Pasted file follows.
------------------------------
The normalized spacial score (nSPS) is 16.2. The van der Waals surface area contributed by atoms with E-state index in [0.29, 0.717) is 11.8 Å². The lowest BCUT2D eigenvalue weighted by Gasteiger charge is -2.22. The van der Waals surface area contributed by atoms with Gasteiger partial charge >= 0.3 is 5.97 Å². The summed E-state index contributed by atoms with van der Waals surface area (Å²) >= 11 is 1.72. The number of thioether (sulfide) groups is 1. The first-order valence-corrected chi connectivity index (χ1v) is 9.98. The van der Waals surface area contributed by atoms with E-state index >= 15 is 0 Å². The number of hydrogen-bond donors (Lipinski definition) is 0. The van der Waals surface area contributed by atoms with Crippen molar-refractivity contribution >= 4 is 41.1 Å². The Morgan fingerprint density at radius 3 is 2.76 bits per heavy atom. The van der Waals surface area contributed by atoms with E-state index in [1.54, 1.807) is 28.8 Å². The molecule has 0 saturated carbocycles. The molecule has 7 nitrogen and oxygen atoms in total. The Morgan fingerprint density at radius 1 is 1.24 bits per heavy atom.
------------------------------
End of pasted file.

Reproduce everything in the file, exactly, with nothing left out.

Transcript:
The normalized spacial score (nSPS) is 16.2. The van der Waals surface area contributed by atoms with E-state index in [0.29, 0.717) is 11.8 Å². The lowest BCUT2D eigenvalue weighted by Gasteiger charge is -2.22. The van der Waals surface area contributed by atoms with Gasteiger partial charge >= 0.3 is 5.97 Å². The summed E-state index contributed by atoms with van der Waals surface area (Å²) >= 11 is 1.72. The number of thioether (sulfide) groups is 1. The first-order valence-corrected chi connectivity index (χ1v) is 9.98. The van der Waals surface area contributed by atoms with E-state index >= 15 is 0 Å². The number of hydrogen-bond donors (Lipinski definition) is 0. The van der Waals surface area contributed by atoms with Crippen molar-refractivity contribution >= 4 is 41.1 Å². The Morgan fingerprint density at radius 3 is 2.76 bits per heavy atom. The van der Waals surface area contributed by atoms with E-state index in [1.54, 1.807) is 28.8 Å². The molecule has 0 saturated carbocycles. The molecule has 7 nitrogen and oxygen atoms in total. The Morgan fingerprint density at radius 1 is 1.24 bits per heavy atom.